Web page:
What Is Lymphedema?

Simply put, your lymphatic system is your body’s sewage system. The lymph vessels act like sewer pipes, transporting proteins, wastewater, fats and cell debris to one of the more than 600 lymph nodes in your body. The lymph nodes, like a treatment plant, filter the toxins which are then eliminated through your blood, kidneys or liver. If through natural causes, trauma, or surgery, any part of the system becomes compromised, the lymph fluid may begin to pool in one area, often an arm or a leg, causing a biological ‘backup’.

If left untreated, the affected body part begins to feel heavy, swell uncomfortably and the skin begins to tighten. As a result, nutrient-rich fluids are unable to reach the area, creating a good environment for bacterial and fungal infections. Without appropriate care, this condition tends to get worse with time, opening the door for infection and permanent hardening of the limb (fibrosis), limited mobility, and in extreme cases, massive swelling (elephantiasis).

There are two types of Lymphedema: Primary or idiopathic (of unknown origin) and Secondary.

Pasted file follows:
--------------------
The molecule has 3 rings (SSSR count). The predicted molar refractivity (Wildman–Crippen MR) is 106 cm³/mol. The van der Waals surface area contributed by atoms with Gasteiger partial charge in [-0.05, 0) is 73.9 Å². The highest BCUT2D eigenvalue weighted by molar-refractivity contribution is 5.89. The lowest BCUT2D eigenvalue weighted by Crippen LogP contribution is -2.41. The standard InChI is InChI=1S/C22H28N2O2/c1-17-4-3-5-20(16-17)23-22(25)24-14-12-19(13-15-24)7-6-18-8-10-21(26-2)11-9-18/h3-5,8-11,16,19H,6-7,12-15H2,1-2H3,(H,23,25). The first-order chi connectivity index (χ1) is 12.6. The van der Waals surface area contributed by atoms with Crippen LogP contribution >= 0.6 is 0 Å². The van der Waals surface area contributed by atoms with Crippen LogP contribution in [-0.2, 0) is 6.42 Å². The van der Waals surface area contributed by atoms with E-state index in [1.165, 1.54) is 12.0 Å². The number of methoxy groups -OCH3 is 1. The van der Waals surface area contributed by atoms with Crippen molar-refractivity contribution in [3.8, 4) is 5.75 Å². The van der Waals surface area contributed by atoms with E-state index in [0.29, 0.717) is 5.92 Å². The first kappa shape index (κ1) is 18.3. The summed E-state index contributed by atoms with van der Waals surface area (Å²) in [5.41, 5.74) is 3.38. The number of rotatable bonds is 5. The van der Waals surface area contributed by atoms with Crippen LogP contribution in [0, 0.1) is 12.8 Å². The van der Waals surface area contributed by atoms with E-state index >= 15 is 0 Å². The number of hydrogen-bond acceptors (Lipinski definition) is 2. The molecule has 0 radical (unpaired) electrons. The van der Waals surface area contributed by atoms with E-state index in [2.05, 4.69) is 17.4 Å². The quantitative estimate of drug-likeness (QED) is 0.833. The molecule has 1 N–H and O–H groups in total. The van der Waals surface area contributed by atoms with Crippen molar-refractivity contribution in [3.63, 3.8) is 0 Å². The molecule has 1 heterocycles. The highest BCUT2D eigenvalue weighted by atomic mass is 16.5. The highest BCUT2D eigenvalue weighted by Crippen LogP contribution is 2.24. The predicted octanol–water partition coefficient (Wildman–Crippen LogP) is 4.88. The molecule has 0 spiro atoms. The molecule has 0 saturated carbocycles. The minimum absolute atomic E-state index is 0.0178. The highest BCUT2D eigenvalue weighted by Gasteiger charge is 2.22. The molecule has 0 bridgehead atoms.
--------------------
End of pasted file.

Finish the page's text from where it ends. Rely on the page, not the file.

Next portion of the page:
• Primary Lymphedema is genetic in origin and is the least understood, therefore the most undiagnosed or misdiagnosed form of the condition. In about 70% of reported cases, it affects one leg, usually starting at the foot or calf. It can, however, affect both legs, the trunk, genitals, arms and face. Primary Lymphedema can be present at birth or appear later in life, sometimes triggered by hot weather, pregnancy, traumatic events or local infection.
  • Secondary Lymphedema is caused by an obstruction or failure of the lymphatic system due to infection, malignancy, traumatic injury, surgery, scar tissue or as a result of parasitic infection (rare in North America).

Most cases of Secondary Lymphedema are caused by the removal of lymph nodes, cancer-related treatment, traumatic injuries, or surgery. Swelling that people experience directly after surgery is a part of the normal process of healing. This swelling is called ‘edema’. If the lymph system is functioning well, the fluid causing the swelling will slowly be re-absorbed and the affected area will return to normal. However, if the lymph system is blocked or damaged as a result of surgery or trauma, Lymphedema may result and the fluid will remain present.

At Sunnybrae Therapeutics, our therapists are trained to professionally administer the appropriate course of treatment to help you manage Lymphedema. If you have any questions or would like to book an appointment please contact us at 902-425-7759.